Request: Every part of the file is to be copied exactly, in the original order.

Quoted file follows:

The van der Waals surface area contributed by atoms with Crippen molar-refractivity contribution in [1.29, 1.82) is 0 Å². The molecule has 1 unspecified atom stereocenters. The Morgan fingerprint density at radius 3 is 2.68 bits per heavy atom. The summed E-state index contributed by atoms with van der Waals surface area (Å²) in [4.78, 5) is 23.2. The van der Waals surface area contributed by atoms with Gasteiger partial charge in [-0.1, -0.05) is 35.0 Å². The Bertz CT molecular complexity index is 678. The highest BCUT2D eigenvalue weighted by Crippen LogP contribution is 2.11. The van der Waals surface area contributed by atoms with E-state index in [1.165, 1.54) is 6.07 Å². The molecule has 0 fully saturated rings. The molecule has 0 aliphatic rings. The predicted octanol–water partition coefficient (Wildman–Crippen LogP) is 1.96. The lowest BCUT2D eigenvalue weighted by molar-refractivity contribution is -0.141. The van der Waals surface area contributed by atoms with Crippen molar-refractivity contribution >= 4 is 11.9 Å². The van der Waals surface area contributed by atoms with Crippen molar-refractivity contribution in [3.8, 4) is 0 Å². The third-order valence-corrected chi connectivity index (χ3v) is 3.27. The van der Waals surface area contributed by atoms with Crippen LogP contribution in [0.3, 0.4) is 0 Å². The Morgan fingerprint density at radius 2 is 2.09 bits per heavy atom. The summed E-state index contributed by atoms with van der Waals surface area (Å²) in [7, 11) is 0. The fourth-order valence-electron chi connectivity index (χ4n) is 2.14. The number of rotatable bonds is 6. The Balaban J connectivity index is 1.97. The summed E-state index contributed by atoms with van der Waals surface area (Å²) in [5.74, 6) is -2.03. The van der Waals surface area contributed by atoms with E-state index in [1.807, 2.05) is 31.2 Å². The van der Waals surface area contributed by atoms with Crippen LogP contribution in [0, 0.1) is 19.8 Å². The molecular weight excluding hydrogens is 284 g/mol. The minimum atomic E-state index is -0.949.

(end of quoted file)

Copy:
The van der Waals surface area contributed by atoms with Crippen molar-refractivity contribution in [1.29, 1.82) is 0 Å². The molecule has 1 unspecified atom stereocenters. The Morgan fingerprint density at radius 3 is 2.68 bits per heavy atom. The summed E-state index contributed by atoms with van der Waals surface area (Å²) in [4.78, 5) is 23.2. The van der Waals surface area contributed by atoms with Gasteiger partial charge in [-0.1, -0.05) is 35.0 Å². The Bertz CT molecular complexity index is 678. The highest BCUT2D eigenvalue weighted by Crippen LogP contribution is 2.11. The van der Waals surface area contributed by atoms with E-state index in [1.165, 1.54) is 6.07 Å². The molecule has 0 fully saturated rings. The molecule has 0 aliphatic rings. The predicted octanol–water partition coefficient (Wildman–Crippen LogP) is 1.96. The lowest BCUT2D eigenvalue weighted by molar-refractivity contribution is -0.141. The van der Waals surface area contributed by atoms with Crippen molar-refractivity contribution >= 4 is 11.9 Å². The van der Waals surface area contributed by atoms with Crippen molar-refractivity contribution in [3.8, 4) is 0 Å². The third-order valence-corrected chi connectivity index (χ3v) is 3.27. The van der Waals surface area contributed by atoms with Crippen LogP contribution in [0.3, 0.4) is 0 Å². The Morgan fingerprint density at radius 2 is 2.09 bits per heavy atom. The summed E-state index contributed by atoms with van der Waals surface area (Å²) in [7, 11) is 0. The fourth-order valence-electron chi connectivity index (χ4n) is 2.14. The number of rotatable bonds is 6. The Balaban J connectivity index is 1.97. The summed E-state index contributed by atoms with van der Waals surface area (Å²) in [5.74, 6) is -2.03. The van der Waals surface area contributed by atoms with E-state index in [1.807, 2.05) is 31.2 Å². The van der Waals surface area contributed by atoms with Crippen LogP contribution in [0, 0.1) is 19.8 Å². The molecular weight excluding hydrogens is 284 g/mol. The minimum atomic E-state index is -0.949.